wishing to visit the final resting place of John E. McGuire is going
to have to travel to two different cemeteries.
Supposedly the first male Anglo child born in Comanche
County, McGuire came into the world on June 1, 1855. Actually,
that was the year before the county’s organization in March 1856.
The only written reference to McGuire’s posthumous distinction of
permanently being in two places at once is found in an obscure cloth-bound
volume called “In Remembrance of Those Sleeping in Downing Cemetery
Downing, Texas.” Privately published in 1977 by Raymond H. and Aline
Loudermilk Quenon, who then lived in Fort
Worth, the 48-page book lists all the people known to be buried
in the Downing Cemetery to that point. Since the book has 58 Loudermilks
on that roll, the couple’s interest in this particular cemetery
the book explains, the Downing Cemetery is near a small community
of the same name about nine miles north of Comanche
off State Highway 16. Just when the rural graveyard saw its first
burial is not known, but the earliest marked grave is that of one
Mary Carnes, who died on April 15, 1866. The authors noted that
the cemetery also contains several unmarked graves of people who
died “on the way to other places” and that there are also some graves
of Indians, presumably killed by settlers. (Normally in small country
graveyards, it’s the other way around, with unmarked graves of settlers
killed by Indians.)
Cemetery even predates the community for which it was named, which
did not get its start until the early 1880s. Later that decade,
when the community sought a post office, merchant William H. Loudermilk
suggested it be called “Dawning” for the inspiring sunrises the
local landscape afforded.
Processing the application, some bureaucrat in Washington figured
the locals had mistakenly used an “a” when an “o” had been intended,
so the hoped-for Dawning, Texas officially became Downing,
Texas. Opened in 1888, the post office continued to serve the
small community until 1911, when the government consolidated it
with the Comanche post office.
A one-room country school house used to stand near the cemetery,
but it has long since disappeared from the landscape. All that remains
is the school’s old bell, which now hangs in the cemetery.
To get back to McGuire, on page 27 of the Downing Cemetery book
is this simple notation:
“J.E. McGuire (arm)”
Was that entry intended to be taken literally? Though it is well
documented that Mexican dictator Antonio Lopez de Santa Anna staged
a funeral for the leg he lost in the Mexican War, marked burials
of body parts are not common. Nowhere in the book on the Downing
Cemetery is any explanation offered for that strange notation about
McGuire. Solving the mysery, at least partially, took some digging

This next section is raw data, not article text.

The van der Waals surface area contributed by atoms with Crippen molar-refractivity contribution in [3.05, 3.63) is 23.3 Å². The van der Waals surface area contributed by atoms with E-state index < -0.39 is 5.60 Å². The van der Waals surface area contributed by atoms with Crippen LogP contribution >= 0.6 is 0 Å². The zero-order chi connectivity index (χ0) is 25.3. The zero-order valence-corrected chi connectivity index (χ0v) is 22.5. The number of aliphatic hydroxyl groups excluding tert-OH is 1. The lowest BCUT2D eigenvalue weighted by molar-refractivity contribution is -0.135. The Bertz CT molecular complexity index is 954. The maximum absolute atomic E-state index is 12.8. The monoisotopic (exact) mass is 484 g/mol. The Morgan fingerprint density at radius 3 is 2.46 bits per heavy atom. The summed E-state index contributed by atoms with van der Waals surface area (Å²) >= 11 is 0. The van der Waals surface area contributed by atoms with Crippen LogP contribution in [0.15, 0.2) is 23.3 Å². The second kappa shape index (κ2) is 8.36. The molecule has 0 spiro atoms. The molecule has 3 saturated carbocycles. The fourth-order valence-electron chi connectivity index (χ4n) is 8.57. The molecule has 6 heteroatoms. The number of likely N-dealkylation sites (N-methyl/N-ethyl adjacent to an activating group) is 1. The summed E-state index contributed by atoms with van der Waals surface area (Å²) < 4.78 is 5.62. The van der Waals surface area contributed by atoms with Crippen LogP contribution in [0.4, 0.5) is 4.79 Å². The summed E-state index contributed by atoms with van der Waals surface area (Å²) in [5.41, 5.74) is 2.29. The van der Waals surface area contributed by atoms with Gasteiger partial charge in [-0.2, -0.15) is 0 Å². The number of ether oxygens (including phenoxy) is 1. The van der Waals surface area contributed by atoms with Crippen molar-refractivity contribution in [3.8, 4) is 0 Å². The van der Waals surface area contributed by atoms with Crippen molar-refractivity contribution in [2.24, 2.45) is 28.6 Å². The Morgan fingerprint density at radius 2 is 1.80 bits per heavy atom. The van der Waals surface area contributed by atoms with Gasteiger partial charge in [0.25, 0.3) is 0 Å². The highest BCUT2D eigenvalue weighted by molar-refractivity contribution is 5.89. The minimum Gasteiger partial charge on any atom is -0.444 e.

in the figurative sense.
McGuire’s parents, John Alpus and Dicey Martin McGuire, came to
Texas in 1854 from Georgia, soon settling in future Comanche
County. From 1860 to 1864, McGuire served as county sheriff.
One of their children was John E. As the Comanche Chief later noted:
“Mr. [John E.] McGuire’s early life was that of a boy on the extreme
western frontier. The prairie, covered with long grass, was his
playground and his brothers and sisters were his only playmates,
for neighbors were widely scattered. When only a lad of six, Mr.
McGuire was perfectly at home in the saddle and frequently drove
cattle over the prairie, keeping a sharp lookout for the Indians
who lived not far distant and often raided this section.”
Though he seems to have been more farmer than rancher, the newspaper
said McGuire bought and sold stock and enjoyed a reputation for
being one of the best judges of cattle in the state.
“Mr. McGuire ran a gin for 10 years, he and his brothers being proprietors
of the Comanche
gin and mill in the nineties, ginning 1741 bales of cotton in 1894
and often grinding as much as 200 bushels of corn per day,” the
And then, casually, the newspaper mentioned this: “He also operated
a threshing machine in his early manhood and while engaged in this
work lost his left arm by getting it caught in [a] separator.”
No further details are offered, but obviously that accident is how
McGuire’s arm ended up in Downing Cemetery. Whether he placed the
modest granite marker over his severed limb for fun or out of legitimate
mourning over his loss is not known. Or maybe a family member paid
for the marker at a later time.
Despite his handicap, McGuire lived a long life, all but three years
of it in Comanche
County. He died at 73 in his farm house on the last day of February
1928. His family buried him the following day in the Zion Hill Cemetery
near Van Dyke. Why they didn’t bury him in the same cemetery with
his left arm remains a mystery.
© Mike Cox
"Texas Tales" May
3, 2012 column